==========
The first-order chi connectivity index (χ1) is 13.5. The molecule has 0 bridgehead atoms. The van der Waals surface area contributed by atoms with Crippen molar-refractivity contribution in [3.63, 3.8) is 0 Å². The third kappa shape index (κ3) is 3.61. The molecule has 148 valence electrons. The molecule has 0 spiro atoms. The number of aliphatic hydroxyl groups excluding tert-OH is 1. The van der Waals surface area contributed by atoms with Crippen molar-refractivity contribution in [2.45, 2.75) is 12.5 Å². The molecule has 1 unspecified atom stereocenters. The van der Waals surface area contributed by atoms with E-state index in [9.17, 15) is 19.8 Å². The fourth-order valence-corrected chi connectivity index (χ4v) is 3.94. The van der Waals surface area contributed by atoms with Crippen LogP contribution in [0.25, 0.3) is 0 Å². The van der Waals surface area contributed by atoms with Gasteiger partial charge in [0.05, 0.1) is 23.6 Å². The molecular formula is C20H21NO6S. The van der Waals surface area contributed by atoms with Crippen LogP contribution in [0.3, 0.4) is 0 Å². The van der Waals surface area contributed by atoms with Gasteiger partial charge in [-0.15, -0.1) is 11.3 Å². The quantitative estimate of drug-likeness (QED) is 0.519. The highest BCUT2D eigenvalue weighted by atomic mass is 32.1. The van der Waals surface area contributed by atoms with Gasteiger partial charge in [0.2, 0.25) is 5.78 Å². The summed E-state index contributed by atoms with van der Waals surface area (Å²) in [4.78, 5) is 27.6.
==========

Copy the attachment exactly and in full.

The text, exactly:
The first-order chi connectivity index (χ1) is 13.5. The molecule has 0 bridgehead atoms. The van der Waals surface area contributed by atoms with Crippen molar-refractivity contribution in [3.63, 3.8) is 0 Å². The third kappa shape index (κ3) is 3.61. The molecule has 148 valence electrons. The molecule has 0 spiro atoms. The number of aliphatic hydroxyl groups excluding tert-OH is 1. The van der Waals surface area contributed by atoms with Crippen molar-refractivity contribution in [2.45, 2.75) is 12.5 Å². The molecule has 1 unspecified atom stereocenters. The van der Waals surface area contributed by atoms with E-state index in [9.17, 15) is 19.8 Å². The fourth-order valence-corrected chi connectivity index (χ4v) is 3.94. The van der Waals surface area contributed by atoms with Crippen LogP contribution in [0.25, 0.3) is 0 Å². The van der Waals surface area contributed by atoms with Gasteiger partial charge in [0.05, 0.1) is 23.6 Å². The molecular formula is C20H21NO6S. The van der Waals surface area contributed by atoms with Crippen LogP contribution in [0.3, 0.4) is 0 Å². The van der Waals surface area contributed by atoms with Gasteiger partial charge in [-0.15, -0.1) is 11.3 Å². The quantitative estimate of drug-likeness (QED) is 0.519. The highest BCUT2D eigenvalue weighted by atomic mass is 32.1. The van der Waals surface area contributed by atoms with Gasteiger partial charge in [0.2, 0.25) is 5.78 Å². The summed E-state index contributed by atoms with van der Waals surface area (Å²) in [4.78, 5) is 27.6.